OCCURRENCE – CL occurs in sheep across the U.S. The infective bacteria reside in the environment and on the skin of sheep. Wounds caused by shearing, thorns, splinters, grass awns, etc. are invaded by the bacteria which then find their way to regional lymph nodes in the body. There, they form boils, or abscesses, that become walled off by scar tissue. Infective bacteria may escape from the boils and spread the infection to other parts of the body. It would appear that the causative bacteria may be introduced into clean flocks by the way of carrier animals since all flocks are not troubled with this disease. Once introduced into the flock the disease oftentimes affects a relatively high percentage of susceptible animals. CL is very likely spread by environmental contamination from ruptured or lanced boils by injection, and at shearing.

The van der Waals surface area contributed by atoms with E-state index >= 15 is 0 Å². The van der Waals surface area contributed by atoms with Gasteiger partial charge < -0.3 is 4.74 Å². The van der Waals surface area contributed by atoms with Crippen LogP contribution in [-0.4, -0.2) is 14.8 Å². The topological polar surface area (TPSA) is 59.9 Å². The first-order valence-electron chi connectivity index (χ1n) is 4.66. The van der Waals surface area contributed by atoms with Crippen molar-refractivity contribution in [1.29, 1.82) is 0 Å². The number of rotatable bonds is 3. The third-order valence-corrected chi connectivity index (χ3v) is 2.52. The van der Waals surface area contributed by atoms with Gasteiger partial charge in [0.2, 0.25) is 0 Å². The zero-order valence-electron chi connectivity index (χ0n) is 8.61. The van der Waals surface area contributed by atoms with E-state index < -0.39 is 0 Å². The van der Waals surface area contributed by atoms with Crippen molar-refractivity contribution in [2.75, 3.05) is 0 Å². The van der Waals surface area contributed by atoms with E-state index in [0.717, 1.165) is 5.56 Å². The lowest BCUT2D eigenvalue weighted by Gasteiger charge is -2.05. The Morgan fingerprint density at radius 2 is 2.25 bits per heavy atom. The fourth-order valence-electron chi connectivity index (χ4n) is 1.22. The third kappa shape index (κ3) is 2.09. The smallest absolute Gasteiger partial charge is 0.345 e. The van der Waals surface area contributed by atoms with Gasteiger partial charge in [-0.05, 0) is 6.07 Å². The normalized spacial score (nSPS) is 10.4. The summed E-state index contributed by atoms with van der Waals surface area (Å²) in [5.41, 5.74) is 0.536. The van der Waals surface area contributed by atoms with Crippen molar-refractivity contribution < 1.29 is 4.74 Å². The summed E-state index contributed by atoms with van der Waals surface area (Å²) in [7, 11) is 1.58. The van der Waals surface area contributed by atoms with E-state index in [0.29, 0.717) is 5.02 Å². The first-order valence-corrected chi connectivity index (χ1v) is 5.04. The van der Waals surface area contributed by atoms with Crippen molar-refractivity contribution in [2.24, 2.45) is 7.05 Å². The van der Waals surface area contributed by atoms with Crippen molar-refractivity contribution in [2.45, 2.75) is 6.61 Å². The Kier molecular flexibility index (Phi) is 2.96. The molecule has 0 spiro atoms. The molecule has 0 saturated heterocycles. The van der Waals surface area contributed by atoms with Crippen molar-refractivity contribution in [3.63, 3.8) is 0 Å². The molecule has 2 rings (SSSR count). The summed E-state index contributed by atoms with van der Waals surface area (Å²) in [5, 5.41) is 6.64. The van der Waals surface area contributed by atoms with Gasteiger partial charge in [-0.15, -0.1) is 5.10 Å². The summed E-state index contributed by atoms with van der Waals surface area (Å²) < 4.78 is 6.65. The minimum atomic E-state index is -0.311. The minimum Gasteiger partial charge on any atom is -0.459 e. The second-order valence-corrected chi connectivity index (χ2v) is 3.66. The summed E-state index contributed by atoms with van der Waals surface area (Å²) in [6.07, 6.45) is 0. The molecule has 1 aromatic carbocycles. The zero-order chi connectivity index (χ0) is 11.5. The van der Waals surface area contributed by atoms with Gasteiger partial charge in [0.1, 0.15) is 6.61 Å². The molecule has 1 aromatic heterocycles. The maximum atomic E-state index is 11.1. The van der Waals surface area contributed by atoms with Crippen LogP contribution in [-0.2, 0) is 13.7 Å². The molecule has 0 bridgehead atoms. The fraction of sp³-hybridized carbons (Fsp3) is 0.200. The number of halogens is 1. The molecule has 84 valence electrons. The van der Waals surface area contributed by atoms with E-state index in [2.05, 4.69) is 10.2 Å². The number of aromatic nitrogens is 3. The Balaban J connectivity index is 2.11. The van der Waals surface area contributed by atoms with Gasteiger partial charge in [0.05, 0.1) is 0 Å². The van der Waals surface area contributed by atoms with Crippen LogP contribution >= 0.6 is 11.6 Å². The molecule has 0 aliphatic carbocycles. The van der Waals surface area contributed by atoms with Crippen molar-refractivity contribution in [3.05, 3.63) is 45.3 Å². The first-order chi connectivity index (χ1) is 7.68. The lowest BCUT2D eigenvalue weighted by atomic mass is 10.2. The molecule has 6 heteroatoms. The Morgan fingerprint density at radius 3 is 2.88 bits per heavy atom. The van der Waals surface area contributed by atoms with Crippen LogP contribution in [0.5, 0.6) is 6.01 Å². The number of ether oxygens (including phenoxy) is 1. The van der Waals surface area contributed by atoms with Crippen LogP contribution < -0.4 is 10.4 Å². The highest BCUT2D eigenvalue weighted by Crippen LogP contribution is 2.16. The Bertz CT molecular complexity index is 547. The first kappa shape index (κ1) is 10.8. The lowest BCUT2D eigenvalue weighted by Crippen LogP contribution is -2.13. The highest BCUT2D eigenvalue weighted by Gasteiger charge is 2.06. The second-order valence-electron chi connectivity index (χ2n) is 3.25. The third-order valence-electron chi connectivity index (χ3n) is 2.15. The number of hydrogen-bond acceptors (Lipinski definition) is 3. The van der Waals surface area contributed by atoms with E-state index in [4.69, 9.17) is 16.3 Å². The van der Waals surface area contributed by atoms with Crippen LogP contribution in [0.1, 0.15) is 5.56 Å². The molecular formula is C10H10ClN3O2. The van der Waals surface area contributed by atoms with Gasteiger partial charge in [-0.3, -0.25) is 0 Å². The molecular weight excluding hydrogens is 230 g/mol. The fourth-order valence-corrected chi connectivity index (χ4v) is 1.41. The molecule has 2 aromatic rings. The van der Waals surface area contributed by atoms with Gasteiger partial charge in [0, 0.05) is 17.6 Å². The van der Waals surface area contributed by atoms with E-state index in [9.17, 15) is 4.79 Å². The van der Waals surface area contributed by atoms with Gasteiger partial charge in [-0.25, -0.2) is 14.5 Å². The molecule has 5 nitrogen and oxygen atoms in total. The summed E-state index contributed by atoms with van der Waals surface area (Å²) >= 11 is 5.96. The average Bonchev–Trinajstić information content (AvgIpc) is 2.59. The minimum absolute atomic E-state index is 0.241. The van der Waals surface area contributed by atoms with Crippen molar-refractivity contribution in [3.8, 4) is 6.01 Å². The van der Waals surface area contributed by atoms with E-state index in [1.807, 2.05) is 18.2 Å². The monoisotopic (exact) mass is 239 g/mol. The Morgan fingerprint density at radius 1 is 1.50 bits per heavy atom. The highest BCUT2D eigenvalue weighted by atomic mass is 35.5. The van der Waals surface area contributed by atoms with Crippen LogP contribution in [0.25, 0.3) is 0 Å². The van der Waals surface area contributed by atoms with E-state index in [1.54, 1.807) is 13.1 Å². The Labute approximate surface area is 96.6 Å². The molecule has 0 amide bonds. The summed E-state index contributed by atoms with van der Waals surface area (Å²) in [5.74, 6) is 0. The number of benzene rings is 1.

SYMPTOMS – CL is manifested in two forms; 1); external abscesses in superficial lymph nodes and 2); internal abscesses. Both forms may occur simultaneously and frequently causes gradual emaciation and eventual death. Sheep experiencing only external abscesses may show no other symptoms and heal spontaneously.

TREATMENT – Antibiotics have been of little value in treating CL. The infective bacteria, walled off inside abscesses, are inaccessible to blood carrying antibiotics. Surgical drainage of abscess must be performed so as to avoid contamination of the environment with the contents of the abscess. It has been recommended that a large gauge needle be inserted into the abscess, some of the pus withdrawn into the syringe, and formalin injected into the abscess from a second syringe. After allowing several minutes for the formalin to sterlize the contents of the lesion, the abscess is lanced,mcarefully collecting the drainage in a receptacle. Another recommendation calls for surgical removal of the entire abscess intact.